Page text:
Summary: A new gel that contains levodopa can adhere to nasal tissue. The gel releases levodopa directly into the blood and brain. Researchers say the preliminary data reveals the gel has proven to be effective in animal models.
Source: University of York
Scientists at the University of York have made significant progress in the development of a nasal spray treatment for patients with Parkinson’s disease.
Researchers have developed a new gel that can adhere to tissue inside the nose alongside the drug levodopa, helping deliver treatment directly to the brain.
Levodopa is converted to dopamine in the brain, which makes-up for the deficit of dopamine-producing cells in Parkinson’s patients, and helps treat the symptoms of the disease. Over extended periods of time, however, levodopa becomes less effective, and increased doses are needed.
Professor David Smith, from the University of York’s Department of Chemistry, said: “The current drug used for Parkinson’s Disease is effective to a point, but after a long period of use the body starts to breakdown the drug before it gets to the brain where it is most needed.
“This means increased dosage is necessary, and in later stages, sometimes, instead of tablets, the drug has to be injected. Investigations into nasal sprays have long been of interest as a more effective delivery because of its direct route to the brain via the nerves that service the nose, but the challenge here is to find a way of making it adhere to the nasal tissue long enough to release a good dosage of the drug.”
The researchers created a gel, loaded with levodopa, that could flow into the nose as a liquid and then rapidly change to a thin layer of gel inside the nose. The method was tested in animal models by a team at King’s College London, where levodopa was successfully released from the gel into the blood and directly to the brain.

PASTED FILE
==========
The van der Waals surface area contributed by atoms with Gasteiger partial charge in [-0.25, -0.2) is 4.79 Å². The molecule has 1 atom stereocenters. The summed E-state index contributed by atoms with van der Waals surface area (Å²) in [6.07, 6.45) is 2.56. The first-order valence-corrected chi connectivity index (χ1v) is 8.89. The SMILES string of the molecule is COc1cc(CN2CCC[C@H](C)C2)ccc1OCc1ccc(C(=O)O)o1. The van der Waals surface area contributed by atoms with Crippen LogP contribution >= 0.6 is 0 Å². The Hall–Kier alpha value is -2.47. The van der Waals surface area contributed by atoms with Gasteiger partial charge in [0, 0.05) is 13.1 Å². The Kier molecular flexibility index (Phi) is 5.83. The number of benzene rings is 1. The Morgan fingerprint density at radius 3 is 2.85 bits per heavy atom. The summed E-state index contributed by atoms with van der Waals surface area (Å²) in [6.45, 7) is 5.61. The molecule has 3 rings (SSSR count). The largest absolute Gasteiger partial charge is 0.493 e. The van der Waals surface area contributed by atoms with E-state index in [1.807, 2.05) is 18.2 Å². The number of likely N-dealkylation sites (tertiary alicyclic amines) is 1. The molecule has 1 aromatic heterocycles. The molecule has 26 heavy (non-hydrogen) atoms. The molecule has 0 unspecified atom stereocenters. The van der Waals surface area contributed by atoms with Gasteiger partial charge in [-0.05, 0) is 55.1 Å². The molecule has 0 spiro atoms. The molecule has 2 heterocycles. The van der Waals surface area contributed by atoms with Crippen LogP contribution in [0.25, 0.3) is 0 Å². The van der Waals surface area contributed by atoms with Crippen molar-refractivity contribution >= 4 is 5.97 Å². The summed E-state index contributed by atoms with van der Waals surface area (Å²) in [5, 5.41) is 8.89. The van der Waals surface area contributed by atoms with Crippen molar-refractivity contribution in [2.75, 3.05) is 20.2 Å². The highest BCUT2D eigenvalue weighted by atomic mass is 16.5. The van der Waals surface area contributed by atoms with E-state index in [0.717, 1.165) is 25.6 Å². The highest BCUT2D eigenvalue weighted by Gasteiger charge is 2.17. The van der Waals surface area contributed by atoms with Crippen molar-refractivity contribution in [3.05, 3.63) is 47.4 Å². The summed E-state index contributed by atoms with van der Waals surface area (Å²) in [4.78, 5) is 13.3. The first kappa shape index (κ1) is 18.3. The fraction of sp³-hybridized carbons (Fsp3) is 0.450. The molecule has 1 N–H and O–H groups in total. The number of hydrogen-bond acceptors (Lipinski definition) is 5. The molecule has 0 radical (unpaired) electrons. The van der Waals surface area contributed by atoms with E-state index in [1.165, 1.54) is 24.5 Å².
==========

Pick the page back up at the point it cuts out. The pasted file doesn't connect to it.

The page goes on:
Professor Smith said: “The results indicated that the gel gave the drug better adhesion inside the nose, which allowed for better levels of uptake into both the blood and brain.”
The team are now working to incorporate these materials in nasal spray devices to progress to clinical trials in humans. The approach may also be relevant to other neurodegenerative diseases such as Alzheimer’s.
Khuloud Al-Jamal, Professor of Drug Delivery and Nanomedicine from King’s College London, said: “Not only did the gel perform better than a simple solution, but the brain uptake was better than that achieved using intravenous injection of the drug. This suggests that nasal delivery of Parkinson’s drugs using this type of gel may have clinical relevance.”
Funding: The research, part of the Centre for Future Health, and funded by The Wellcome Trust, is published in the journal Advanced Science.
About this Parkinson’s disease research news
Source: University of York Contact: Julie Gatenby – University of York Image: The image is in the public domain
Enhanced Delivery of Neuroactive Drugs via Nasal Delivery with a Self-Healing Supramolecular Gel
This paper reports the use of a self-assembling hydrogel as a delivery vehicle for the Parkinson’s disease drug l-DOPA. Based on a two-component combination of an l-glutamine amide derivative and benzaldehyde, this gel has very soft rheological properties and self-healing characteristics. It is demonstrated that the gel can be formulated to encapsulate l-DOPA.
These drug-loaded gels are characterized, and rapid release of the drug is obtained from the gel network. This drug-loaded hydrogel has appropriate rheological characteristics to be amenable for injection.
This system is therefore tested as a vehicle for nasal delivery of neurologically-active drugs—a drug delivery strategy that can potentially avoid first pass liver metabolism and bypass the blood–brain barrier, hence enhancing brain uptake. In vitro tests indicate that the gel has biocompatibility with respect to nasal epithelial cells.
Furthermore, animal studies demonstrate that the nasal delivery of a gel loaded with 3H-labeled l-DOPA out-performed a simple intranasal l-DOPA solution. This is attributed to longer residence times of the gel in the nasal cavity resulting in increased blood and brain concentrations.
It is demonstrated that the likely routes of brain penetration of intranasally-delivered l-DOPA gel involve the trigeminal and olfactory nerves connecting to other brain regions.